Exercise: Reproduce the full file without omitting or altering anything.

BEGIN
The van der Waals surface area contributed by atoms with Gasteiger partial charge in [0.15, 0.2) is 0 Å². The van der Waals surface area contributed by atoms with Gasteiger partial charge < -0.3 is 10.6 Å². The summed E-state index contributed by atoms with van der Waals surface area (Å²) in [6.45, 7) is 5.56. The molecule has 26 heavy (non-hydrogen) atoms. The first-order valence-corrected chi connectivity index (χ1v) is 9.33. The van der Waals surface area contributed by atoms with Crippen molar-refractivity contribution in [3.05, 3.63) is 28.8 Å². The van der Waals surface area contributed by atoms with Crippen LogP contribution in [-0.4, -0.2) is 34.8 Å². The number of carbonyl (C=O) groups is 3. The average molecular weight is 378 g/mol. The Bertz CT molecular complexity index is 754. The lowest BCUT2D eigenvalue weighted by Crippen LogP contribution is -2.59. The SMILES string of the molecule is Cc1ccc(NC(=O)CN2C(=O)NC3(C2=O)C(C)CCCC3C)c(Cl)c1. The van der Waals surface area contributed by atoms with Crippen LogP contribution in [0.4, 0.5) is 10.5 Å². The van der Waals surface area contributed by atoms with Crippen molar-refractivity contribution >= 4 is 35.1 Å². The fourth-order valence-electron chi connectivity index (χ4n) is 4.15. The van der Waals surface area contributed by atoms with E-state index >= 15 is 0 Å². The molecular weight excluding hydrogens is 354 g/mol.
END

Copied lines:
The van der Waals surface area contributed by atoms with Gasteiger partial charge in [0.15, 0.2) is 0 Å². The van der Waals surface area contributed by atoms with Gasteiger partial charge < -0.3 is 10.6 Å². The summed E-state index contributed by atoms with van der Waals surface area (Å²) in [6.45, 7) is 5.56. The molecule has 26 heavy (non-hydrogen) atoms. The first-order valence-corrected chi connectivity index (χ1v) is 9.33. The van der Waals surface area contributed by atoms with Crippen molar-refractivity contribution in [3.05, 3.63) is 28.8 Å². The van der Waals surface area contributed by atoms with Crippen LogP contribution in [-0.4, -0.2) is 34.8 Å². The number of carbonyl (C=O) groups is 3. The average molecular weight is 378 g/mol. The Bertz CT molecular complexity index is 754. The lowest BCUT2D eigenvalue weighted by Crippen LogP contribution is -2.59. The SMILES string of the molecule is Cc1ccc(NC(=O)CN2C(=O)NC3(C2=O)C(C)CCCC3C)c(Cl)c1. The van der Waals surface area contributed by atoms with Crippen LogP contribution in [0.4, 0.5) is 10.5 Å². The van der Waals surface area contributed by atoms with Crippen molar-refractivity contribution >= 4 is 35.1 Å². The fourth-order valence-electron chi connectivity index (χ4n) is 4.15. The van der Waals surface area contributed by atoms with E-state index >= 15 is 0 Å². The molecular weight excluding hydrogens is 354 g/mol.